VS Seeker is the biggest addition to this list and the 2010 format. This card being overlooked is one of the biggest blunders of players in that era. It also slightly lowers Gardevoir‘s power level because you can grab specific supporter to limit Telepass. It also gives the added benefit of using Judge over and over versus SP and Gyarados. These decks are very hand reliant and Jumpluff taking prizes while using Judge can make them miss a turn for you to run away with the game.
Regice is another card that is getting added into this deck that was not featured in the 2010 World Championship. This card is useful because it is a soft counter to Spiritomb. By making Spiritomb leave the active spot, you can freely play the game without getting trainer locked. This is only a soft counter because the opponent can bench a Spiritomb and have one active. This is still fine because Regice can discard the unplayable cards to make Claydol‘s Cosmic Power even better. The three Retreat Cost is a concern, but with two copies of Warp Point, I do not think it is an issue.
Professor Oak’s New Theory is one of the big cards to come from the World Champion list. While his list as very unconventional in terms of SP builds, it doesn’t mean it was bad. There are all kinds of things we can learn from that and now we know this type of card is great. Being able to refresh your hand and draw six new cards to pop off with is a game changer. Especially with four VS Seeker, this card becomes even better against cards like Gardevoir. One of the main win conditions for Gardevoir is to Psychic Lock and prevent Claydol from cycling through the deck. Professor Oak’s New Theory lets you constantly refresh your hand despite being under Psychic Lock. A great card to add and a card that was overlooked in this format.
PokeDex HANDY909is functions similarly to Acro Bike. This card allows you to dig extra deep into the deck, but Unown R already fills that function in the deck. If the deck for some reason needs to go even faster or more consistent then this card is a great add. It does have the downside of not being able to be played when Spiritomb is in the active spot.
PlusPower could be added back in if this deck has problems hitting specific numbers. 130 is a number that could be difficult to deal with, but that is only on a few Pokemon. This means that normally Jumpluff can one shot anything but can be played around. I am not convinced PlusPower is needed to make up for the opponent’s counter play to Jumpluff’s Mass Attack.
Traditionally this matchup has been very favored for Gardevoir. This is only true with the older list. When a list changes this drastically the matchup can shift just as drastically. I am not going to say that the matchup is now Jumpluff favored as that would be very premature. I will say that this is the best list to combat Gardevoir and that the matchup is probably much closer. Gardevoir is still a monster of a card and can adjust combat this build. I would say this matchup goes from Gardevoir favored to more in the direction of only slightly favored for Gardevoir or even.
Like SP, this deck also suffered from their hand getting messed with. Being able to constantly use Judge after Impersonate can cripple Gyarados because it prevents them from building up a large hand. It is important for Jumpluff to attack as soon as possible to gain a prize advantage versus Gyarados. This is more important than usual due to the fact that Gyarados has 130 HP and with an Expert Belt it goes up to 150. This means that generally Jumpluff will need to two shot Gyarados, so it naturally needs the early game tempo to close out the game. The six possible Judge are a great way to make so Gyarados has problems getting set up or streaming multiple attackers. Again, like the above decks Gyarados could be updated to combat this type of gameplay.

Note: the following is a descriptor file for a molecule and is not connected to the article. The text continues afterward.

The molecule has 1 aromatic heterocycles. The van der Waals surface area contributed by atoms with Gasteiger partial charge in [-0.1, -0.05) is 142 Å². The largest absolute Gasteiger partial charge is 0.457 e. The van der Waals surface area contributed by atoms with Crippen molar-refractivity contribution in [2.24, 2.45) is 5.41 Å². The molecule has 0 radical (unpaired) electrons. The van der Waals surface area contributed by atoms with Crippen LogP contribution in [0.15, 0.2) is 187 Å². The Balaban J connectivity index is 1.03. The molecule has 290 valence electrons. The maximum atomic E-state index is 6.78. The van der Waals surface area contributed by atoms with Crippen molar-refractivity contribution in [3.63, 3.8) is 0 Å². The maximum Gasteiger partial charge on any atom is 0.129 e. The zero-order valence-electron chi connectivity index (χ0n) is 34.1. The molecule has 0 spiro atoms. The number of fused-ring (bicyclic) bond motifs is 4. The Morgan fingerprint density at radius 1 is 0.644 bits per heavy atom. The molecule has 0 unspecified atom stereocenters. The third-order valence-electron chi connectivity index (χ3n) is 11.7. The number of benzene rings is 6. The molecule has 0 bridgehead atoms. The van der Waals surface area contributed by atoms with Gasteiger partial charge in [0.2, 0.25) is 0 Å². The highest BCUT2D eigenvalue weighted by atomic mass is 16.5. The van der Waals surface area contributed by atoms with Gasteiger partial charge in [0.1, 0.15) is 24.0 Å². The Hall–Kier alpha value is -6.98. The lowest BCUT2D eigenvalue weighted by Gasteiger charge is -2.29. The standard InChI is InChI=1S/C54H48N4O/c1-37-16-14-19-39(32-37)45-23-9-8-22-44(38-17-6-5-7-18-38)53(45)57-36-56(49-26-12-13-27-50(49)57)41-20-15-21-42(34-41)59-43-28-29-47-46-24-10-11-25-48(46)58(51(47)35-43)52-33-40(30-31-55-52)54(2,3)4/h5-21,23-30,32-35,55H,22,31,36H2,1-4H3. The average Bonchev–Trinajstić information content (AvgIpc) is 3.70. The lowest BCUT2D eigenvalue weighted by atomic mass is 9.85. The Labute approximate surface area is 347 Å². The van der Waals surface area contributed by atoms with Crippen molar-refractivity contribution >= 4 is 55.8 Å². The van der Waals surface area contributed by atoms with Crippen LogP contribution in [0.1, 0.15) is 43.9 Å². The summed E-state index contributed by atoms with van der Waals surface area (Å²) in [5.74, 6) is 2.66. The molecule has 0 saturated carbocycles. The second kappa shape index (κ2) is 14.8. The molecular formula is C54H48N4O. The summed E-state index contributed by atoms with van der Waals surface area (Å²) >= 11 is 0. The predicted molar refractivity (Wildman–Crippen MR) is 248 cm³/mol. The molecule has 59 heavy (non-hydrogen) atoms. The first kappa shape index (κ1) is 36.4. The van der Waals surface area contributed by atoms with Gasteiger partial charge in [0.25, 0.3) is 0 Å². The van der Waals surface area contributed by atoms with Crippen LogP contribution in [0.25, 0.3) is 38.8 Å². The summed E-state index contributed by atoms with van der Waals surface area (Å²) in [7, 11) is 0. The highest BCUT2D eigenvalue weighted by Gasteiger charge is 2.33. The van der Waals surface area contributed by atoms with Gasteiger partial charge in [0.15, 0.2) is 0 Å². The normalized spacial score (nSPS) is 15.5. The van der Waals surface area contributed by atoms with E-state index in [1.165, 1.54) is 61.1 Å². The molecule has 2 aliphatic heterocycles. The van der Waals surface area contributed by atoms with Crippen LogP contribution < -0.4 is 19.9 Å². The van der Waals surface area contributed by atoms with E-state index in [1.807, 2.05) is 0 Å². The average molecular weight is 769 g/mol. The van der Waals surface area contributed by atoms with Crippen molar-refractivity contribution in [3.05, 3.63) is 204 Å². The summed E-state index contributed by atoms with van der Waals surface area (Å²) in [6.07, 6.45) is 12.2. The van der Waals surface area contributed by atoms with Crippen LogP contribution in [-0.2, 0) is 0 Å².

These are the decks that get pummeled by this update to Jumpluff. Jumpluff versus SP decks has always been close, but now with Judge chaining it has swung decisively in Jumpluff’s favor. Granted that SP decks could update with VS Seeker and that could change how this matchup flows. VS Seeker not being played was one of the biggest mistakes of the players of that era and it swings the matchups wildly. Given current builds, this Jumpluff deck with future knowledge outclasses the old variants of SP decks and I think decidedly goes in Jumpluff’s favor.
I hope this update to an old favorite is something everyone can enjoy. I believe it to be a vast improvement to how the deck used to be played. The inclusion of VS Seeker would warp the format in a direction that wasn’t explored so the tier list would change based on that. One of the best things is that it brings new life to this format which is very cool considering this format is from the distant past. However, I do understand that not everyone will want to explore this new direction in the format. There is a certain charm to playing decks the way they were in the past. I am sure if players from today analyze every format in the past then there will be decks and cards players from that era missed.
This has been one of my favorite topics to talk about. Going over the possibilities to make the decks the best that they can be is a very fun thought experiment. It can also improve current player skills by trying out strategies that are not in the current meta and how to manage resources when the cards being played are different from what is played today. I personally am going to think about how to optimize SP variants and try them out against other 2010 decks. I think the results will be interesting to track. It is fun to try to optimize decks from the past but remember that retro decks are all about having fun so play the decks however you want.